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June Bronhill

June Bronhill, one of the most glamorous singing stars to grace to London stage during the last century, died in Sydney, Australia, on January 24, aged 75. In Australia she was considered a superstar and appeared with all the major opera companies and in several straight plays.

Bronhill was born June Gough on June 26, 1929 in the New South Wales town of Broken Hill. She changed her name to Bronhill in 1952 to thank Broken Hill locals who raised money to help her pursue a career in Britain.

She played leading operatic roles with the Sadler’s Wells Company, appeared in hit West End musicals such as Robert and Elizabeth, and topped the bill on variety dates throughout the country.

Two years after arriving in London, she sang the role of Barbarina in The Marriage of Figaro for Sadler’s Wells Opera, before making her debut at Covent Garden in 1959.

In 1964 Bronhill returned as guest artist at Sadler’s Wells to appear in The Gypsy Baron before appearing later that year in the musical Robert and Elizabeth at the Lyric. She remained in the show until 1966 when she toured Australia with Denis Quilley in the same show. In 1968 she was back in the West End at the Saville Theatre in a revival of Ivor Novello’s The Dancing Years but had to withdraw from the post-West End tour when a tumour almost cost her the sight in one eye.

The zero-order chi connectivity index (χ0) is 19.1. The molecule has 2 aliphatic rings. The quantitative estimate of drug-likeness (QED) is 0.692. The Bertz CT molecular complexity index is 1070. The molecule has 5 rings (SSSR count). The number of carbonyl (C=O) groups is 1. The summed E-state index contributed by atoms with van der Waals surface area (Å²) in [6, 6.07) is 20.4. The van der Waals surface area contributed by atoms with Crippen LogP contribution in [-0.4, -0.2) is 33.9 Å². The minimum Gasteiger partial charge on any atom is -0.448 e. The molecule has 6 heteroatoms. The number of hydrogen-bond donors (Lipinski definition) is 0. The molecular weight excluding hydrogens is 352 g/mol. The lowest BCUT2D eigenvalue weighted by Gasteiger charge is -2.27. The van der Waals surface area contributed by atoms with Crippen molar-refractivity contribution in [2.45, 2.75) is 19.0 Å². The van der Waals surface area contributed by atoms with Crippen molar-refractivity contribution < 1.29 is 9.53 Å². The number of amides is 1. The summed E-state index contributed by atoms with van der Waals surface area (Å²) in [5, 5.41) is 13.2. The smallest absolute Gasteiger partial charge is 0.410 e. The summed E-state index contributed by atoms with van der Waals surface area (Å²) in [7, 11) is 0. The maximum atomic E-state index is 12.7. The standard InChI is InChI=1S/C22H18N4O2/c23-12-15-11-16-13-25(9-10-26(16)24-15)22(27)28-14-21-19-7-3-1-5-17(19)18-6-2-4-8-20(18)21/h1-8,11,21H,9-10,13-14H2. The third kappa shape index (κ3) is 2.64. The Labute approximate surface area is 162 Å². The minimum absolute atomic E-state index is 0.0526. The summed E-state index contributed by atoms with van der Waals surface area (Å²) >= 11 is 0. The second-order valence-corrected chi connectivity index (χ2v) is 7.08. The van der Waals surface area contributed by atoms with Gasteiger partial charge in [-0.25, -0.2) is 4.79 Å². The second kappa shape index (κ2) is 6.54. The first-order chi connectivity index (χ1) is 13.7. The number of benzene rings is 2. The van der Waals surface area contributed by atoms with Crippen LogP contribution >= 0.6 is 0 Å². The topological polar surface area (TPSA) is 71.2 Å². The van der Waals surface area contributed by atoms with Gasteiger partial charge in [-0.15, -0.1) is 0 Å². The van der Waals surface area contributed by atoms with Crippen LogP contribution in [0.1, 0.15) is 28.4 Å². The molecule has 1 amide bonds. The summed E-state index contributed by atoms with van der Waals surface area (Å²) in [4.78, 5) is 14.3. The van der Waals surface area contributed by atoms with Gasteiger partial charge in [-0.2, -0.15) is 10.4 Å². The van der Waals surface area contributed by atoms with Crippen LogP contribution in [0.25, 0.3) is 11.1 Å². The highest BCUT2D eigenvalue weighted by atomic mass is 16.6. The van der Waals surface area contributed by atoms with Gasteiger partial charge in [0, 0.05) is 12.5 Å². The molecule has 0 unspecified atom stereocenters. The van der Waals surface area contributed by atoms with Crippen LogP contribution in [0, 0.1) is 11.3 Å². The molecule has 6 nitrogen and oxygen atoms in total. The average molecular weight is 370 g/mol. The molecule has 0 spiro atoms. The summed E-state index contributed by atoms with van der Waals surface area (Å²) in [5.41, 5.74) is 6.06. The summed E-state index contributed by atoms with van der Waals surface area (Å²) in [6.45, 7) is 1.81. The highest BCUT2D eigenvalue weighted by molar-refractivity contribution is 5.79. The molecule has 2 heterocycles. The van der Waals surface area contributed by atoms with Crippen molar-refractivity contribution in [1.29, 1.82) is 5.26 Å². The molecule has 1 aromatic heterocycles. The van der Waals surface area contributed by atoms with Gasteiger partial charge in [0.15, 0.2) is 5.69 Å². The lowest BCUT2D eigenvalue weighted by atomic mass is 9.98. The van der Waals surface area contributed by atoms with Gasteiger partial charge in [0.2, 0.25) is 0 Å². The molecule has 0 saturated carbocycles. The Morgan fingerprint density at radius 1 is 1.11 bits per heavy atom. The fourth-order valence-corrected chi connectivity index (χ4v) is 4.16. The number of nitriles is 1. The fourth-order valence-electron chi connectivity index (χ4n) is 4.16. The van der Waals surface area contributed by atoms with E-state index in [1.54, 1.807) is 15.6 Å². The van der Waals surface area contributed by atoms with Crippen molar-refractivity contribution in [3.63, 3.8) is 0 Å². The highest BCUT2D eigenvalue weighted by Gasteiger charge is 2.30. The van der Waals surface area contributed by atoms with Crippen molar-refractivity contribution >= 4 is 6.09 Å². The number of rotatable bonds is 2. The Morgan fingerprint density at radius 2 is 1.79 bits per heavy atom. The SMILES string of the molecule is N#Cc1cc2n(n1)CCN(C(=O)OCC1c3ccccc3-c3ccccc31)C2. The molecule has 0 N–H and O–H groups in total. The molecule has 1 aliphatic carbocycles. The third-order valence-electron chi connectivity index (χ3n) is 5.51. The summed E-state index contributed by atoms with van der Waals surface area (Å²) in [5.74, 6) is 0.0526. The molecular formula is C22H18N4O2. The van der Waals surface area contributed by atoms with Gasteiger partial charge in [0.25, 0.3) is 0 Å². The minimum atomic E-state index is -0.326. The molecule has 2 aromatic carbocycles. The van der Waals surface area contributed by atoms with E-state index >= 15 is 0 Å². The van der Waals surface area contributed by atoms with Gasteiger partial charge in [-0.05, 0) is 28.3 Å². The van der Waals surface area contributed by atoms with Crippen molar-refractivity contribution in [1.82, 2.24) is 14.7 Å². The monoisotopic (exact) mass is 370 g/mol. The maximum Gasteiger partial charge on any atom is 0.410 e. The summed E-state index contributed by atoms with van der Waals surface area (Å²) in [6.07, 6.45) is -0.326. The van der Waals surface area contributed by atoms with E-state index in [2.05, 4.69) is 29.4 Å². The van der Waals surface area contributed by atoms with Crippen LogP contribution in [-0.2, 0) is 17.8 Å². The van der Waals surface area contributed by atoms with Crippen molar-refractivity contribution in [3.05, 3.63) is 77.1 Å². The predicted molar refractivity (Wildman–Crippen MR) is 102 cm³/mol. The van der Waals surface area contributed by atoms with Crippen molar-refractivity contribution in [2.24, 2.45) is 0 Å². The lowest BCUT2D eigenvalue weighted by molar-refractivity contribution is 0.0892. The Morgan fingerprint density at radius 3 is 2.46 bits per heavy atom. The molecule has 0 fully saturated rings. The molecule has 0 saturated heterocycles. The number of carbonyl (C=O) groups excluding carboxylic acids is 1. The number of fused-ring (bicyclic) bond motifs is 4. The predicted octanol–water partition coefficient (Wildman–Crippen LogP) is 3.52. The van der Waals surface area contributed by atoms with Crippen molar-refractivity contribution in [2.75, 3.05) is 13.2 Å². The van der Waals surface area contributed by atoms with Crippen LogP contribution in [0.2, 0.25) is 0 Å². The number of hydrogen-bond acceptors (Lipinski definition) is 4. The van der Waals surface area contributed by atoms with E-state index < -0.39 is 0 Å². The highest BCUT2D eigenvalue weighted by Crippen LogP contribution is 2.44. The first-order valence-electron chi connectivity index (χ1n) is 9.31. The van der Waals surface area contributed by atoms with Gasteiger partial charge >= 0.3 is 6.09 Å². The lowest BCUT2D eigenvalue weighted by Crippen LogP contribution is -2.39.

Later she toured the UK in productions of Bitter Sweet and Perchance to Dream, appeared in summer seasons and on variety bills and starred with Tommy Steele at the London Palladium.

In 1973 she appeared as Violetta in La Traviata and the following year was back at Sadler’s Wells in a revival of The Merry Widow. It was at the Congress Theatre, Eastbourne, that the last performance of the Sadler’s Wells Opera was given and Bronhill made a curtain speech wishing the company success under its new name English National Opera. Later that year she appeared in Puccini’s La Rondine at Sadler’s Wells.

She returned to Australia in 1976 and sang with the Australian Opera and in several musicals including A Little Night Music, My Fair Lady and How to Succed in Business Without Really Trying. She also gave critically acclaimed performances in Arsenic and Old Lace and in the stage production of Prisoner: Cell Block H. She returned for one final time to London in 1981 when she starred as the Mother Abess in the revival of The Sound of Music, with Petula Clark.

She was awarded the OBE for her contribution to music in 1976 and in 1987 wrote an autobiography, The Merry Bronhill.

Bronhill married twice, both marriages ending in divorce. She is survived by her daughter from her second marriage, Carolyn Jane.

Patrick Newley